Dungeon Master Essentials: What You Actually Need to Start

There is no shortage of books, guides, accessories, figurines, maps, and tools out there for Dungeon Masters looking to up their D&D games. And while many of those supplies can certainly enhance your D&D sessions, not all of them are necessary—especially for a new DM.

So what are the real Dungeon Master essentials that you need in order to get started? Putting together your first DM kit may not be as challenging or expensive as you think.

Check out my guide on starting D&D as a new player here.

Bare-Bones Dungeons Master Essentials

If you’re worried about the cost of trying your hand at DMing, you can get started without spending a dime. This isn’t necessarily ideal, but it’s possible. At the very minimum, every DM needs these three things:

  • Dice
  • A copy of the rules
  • Pencil and scratch paper

You can get all three of these items for free if you use an online dice roller (like this one) and download the free copy of the basic rules from Wizards of the Coast. Just like that, you could be up and running your first adventure. Going this route is a great option if cost is something you’re worried about. You can always buy better, more in-depth supplies later if you decide to keep playing.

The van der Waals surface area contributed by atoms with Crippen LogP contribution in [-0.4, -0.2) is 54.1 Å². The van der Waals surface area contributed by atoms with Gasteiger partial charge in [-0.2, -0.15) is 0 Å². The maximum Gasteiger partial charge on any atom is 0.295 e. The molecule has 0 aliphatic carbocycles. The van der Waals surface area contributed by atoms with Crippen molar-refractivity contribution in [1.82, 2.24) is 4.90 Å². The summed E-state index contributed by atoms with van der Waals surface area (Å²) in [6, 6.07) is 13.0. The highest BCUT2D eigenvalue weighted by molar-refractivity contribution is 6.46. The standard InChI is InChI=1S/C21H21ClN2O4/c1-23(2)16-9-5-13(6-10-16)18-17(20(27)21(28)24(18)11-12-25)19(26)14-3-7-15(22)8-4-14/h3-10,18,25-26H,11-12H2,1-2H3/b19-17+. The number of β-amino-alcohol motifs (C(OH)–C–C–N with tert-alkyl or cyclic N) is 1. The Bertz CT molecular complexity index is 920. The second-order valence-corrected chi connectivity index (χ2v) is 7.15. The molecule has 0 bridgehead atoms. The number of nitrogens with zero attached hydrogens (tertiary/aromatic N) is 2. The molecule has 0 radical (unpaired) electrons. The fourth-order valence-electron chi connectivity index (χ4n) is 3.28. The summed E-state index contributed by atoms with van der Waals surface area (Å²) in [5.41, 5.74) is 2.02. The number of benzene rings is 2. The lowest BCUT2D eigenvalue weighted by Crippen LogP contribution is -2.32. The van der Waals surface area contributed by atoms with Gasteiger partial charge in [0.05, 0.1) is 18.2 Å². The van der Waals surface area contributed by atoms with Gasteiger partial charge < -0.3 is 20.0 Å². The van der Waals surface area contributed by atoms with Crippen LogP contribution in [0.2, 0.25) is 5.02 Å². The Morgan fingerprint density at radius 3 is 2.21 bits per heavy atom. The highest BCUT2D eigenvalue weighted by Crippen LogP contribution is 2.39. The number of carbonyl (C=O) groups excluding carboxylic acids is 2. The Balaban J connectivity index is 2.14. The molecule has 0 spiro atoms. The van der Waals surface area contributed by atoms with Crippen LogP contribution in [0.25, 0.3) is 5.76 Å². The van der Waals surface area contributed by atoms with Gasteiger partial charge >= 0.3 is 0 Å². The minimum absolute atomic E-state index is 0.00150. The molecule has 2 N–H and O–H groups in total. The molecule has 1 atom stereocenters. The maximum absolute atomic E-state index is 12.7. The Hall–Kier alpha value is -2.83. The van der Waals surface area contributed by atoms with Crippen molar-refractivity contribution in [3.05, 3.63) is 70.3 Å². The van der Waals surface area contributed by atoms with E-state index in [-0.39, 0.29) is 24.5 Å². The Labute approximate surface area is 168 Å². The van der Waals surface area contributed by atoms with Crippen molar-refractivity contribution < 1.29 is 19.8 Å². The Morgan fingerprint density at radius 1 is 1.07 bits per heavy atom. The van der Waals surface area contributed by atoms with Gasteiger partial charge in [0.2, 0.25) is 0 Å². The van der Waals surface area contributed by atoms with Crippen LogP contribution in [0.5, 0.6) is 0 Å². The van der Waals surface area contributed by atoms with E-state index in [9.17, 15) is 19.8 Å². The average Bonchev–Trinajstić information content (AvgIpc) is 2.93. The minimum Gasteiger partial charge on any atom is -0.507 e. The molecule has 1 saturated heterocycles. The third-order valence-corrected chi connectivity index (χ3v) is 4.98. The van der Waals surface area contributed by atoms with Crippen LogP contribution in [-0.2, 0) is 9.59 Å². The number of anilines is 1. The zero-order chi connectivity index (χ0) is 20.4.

Of course, your first game might be a little easier to manage with a few more Dungeon Master essentials. I suggest adding these to your DM starter kit as well:

Once you’re ready to move beyond the basic rules in the free PDF, you’ll want to invest in a Player’s Handbook. This book includes the full set of core character options, combat rules, basic equipment, spell lists, and more. It will be your go-to reference whenever a question comes up during a game.

A DM screen is another handy tool to help your sessions run more smoothly. While you can purchase DM screens with cool art on the outside and helpful information on the inside, you can just as easily create your own with cardboard or filing folders.

A DM screen offers a few important advantages: first, you can fudge your dice rolls if necessary (like if the evil villain rolled enough damage to kill one of your players but you don’t want that to happen); second, you can use it as a cheat sheet for whatever info you need at a glance, like NPC names or a map of the dungeon.

As a new DM, you might not yet have a large dice collection (check out my list of the best D&D dice). If this is the case, I recommend getting bulk dice, particularly a box of d6s (six-sided dice) if you can. Not only are extra dice helpful when rolling damage and tracking other things, but they can also double as markers in combat.